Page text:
23 AUGUST 1975, Page 10


Whose Ulster is it?

Rawle Knox

The Birmingham bombers are, pending appeal, put away, which may temporarily make Englishmen sleep more soundly at nights, but there looks to be no end to the killings in Belfast. Belfast is also in the United Kingdom. There has, you may have heard, been a `ceasefire' in Northern Ireland. for the past eight months, by* which is meant that the Provisional IRA has said it is not shooting British soldiers for the time being. The ceasefire has been repetitively described by reporters as fragile and tenuous; in fact, it has proved very tough. The Provos have broken it occasionally, giving the usual specious excuses, whenever they couldn't restrain one or other, of the lads, but on the whole they very much wanted to preserve it — if only to see what they could get out of the British. They got quite a lot, including the release of more detainees than the army would have wished and the spreading of the belief in Northern Ireland that they were a force which could deal directly with the British Government. Thus, there is unlikely to be any reprisal attack in England for the sentences passed at Lancaster, or any other concerted brutalities by the Provisionals until they believe the time to be once again politically suitable. Unhappily, that may be sooner than is comfortable for any of us.

There have been other results of the ceasefire. One is the demonstration to anyone who thinks he is watching a classic anti-colonial uprising in Ulster that Irishmen will go on killing one another with great savagery while the revolution is taking a break. The extent of the slaughter this year has been an eye-opener even in Dublin, where the government had been standing back, apparently in diplomatic silence; in fact, aghast. But the violence has been very much confined to Belfast and to the jungle triangle whose base-line runs south from Lurgan to Crossmaglen (bending eastward to take in Newry) and whose other point is Armagh. These are the areas where something more than ordinary policing will be needed for a long time, though it should be said that ordinary police work has of late been getting much improved results. In almost all the rest of the province the comparative peace has been so welcome that the IRA may have a hard job to get the war going again.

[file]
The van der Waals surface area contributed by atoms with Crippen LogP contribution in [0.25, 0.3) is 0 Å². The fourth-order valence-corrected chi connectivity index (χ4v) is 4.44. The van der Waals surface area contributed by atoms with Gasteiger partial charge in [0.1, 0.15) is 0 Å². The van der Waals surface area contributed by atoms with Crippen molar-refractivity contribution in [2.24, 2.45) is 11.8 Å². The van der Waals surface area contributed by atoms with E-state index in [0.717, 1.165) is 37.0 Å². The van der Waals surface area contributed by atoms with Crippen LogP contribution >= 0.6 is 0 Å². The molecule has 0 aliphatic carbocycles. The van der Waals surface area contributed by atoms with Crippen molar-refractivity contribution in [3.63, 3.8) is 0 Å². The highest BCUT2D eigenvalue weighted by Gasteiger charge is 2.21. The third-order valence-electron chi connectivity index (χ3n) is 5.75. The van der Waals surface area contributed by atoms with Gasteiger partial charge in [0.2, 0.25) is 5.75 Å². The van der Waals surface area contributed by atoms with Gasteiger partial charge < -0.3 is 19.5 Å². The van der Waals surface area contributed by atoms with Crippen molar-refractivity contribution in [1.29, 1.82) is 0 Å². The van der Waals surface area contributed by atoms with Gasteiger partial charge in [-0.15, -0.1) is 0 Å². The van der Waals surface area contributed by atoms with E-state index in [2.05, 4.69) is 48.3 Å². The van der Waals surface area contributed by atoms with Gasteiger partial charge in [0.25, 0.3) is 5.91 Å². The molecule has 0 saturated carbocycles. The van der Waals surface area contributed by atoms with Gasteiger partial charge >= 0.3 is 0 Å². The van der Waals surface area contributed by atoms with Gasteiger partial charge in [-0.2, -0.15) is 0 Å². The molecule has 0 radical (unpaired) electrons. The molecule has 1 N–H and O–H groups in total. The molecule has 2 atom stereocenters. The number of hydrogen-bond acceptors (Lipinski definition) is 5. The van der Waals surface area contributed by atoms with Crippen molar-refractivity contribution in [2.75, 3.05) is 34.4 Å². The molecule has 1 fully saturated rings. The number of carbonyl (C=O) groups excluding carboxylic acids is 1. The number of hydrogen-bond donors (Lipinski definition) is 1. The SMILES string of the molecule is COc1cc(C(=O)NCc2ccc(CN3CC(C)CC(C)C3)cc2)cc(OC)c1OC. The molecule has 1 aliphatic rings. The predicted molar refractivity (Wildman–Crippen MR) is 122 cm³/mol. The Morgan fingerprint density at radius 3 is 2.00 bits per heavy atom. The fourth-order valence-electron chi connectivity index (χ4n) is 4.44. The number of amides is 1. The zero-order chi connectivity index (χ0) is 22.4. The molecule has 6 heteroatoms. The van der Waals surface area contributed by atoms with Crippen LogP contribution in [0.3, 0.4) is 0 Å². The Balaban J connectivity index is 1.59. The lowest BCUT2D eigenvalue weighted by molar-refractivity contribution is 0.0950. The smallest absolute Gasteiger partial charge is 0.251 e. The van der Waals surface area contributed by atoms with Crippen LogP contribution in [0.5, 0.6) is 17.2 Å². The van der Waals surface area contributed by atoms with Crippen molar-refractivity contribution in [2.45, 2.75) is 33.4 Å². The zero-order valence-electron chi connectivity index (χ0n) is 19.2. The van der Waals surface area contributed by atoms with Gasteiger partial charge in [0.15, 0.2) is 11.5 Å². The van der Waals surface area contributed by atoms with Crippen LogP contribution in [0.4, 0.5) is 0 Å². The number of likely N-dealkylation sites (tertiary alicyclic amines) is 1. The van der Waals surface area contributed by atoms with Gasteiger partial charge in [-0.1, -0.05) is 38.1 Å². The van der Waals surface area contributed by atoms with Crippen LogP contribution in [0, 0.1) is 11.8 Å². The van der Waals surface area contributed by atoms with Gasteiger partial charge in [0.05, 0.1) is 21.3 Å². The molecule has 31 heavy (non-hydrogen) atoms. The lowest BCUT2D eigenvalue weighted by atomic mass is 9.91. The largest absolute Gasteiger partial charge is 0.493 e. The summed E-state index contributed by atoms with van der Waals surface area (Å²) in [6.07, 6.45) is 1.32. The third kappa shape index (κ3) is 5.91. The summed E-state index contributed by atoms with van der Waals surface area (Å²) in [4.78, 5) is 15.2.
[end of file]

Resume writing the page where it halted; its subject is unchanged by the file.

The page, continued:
This week the Unionists and SDLP party leaders have buckled down again to talk on possible areas of agreement before the new meeting of the postponed Constitutional Convention. Very late in the day, they are making sounds they hope will be interpreted as amicable. Perhaps because the noise is so strange, the people of Ulster simply haven't got the message. The politicians are being accused either of selling out their electors by seeking an agreement to gain power for themselves, or conversely of putting themselves in the best possible light for making excuses after a breakdown of the Convention. The truth is that neither side has the power or the mandate to reach an agreement.

There has, in recent months, been much talk of an independent Ulster as a new state.. It would certainly be no Jess Viable than some others that are smaller and suffer 'worse nightmares — look at Cyprus. For the 'Loyalists', however, an independent Ulster would have to offer as much as the old Northern Ireland under Stormont rule. Nothing less could protect the 'Protestant way of life', which for both Presbyterians and Church of Ireland would be the only purpose of independence. Without the old control over jobs and housing, especially housing, there would be no holding back the swelling Catholic community which has always in the past had to seek relief in emigration. Samuel Smyth, lately a spokesman for the Ulster Defence Association, wrote the Other day: "Protestants will soon reach the Position of being a perpetual and declining minority in Northern Ireland and to accept a smaller territorial area would accelerate that movement"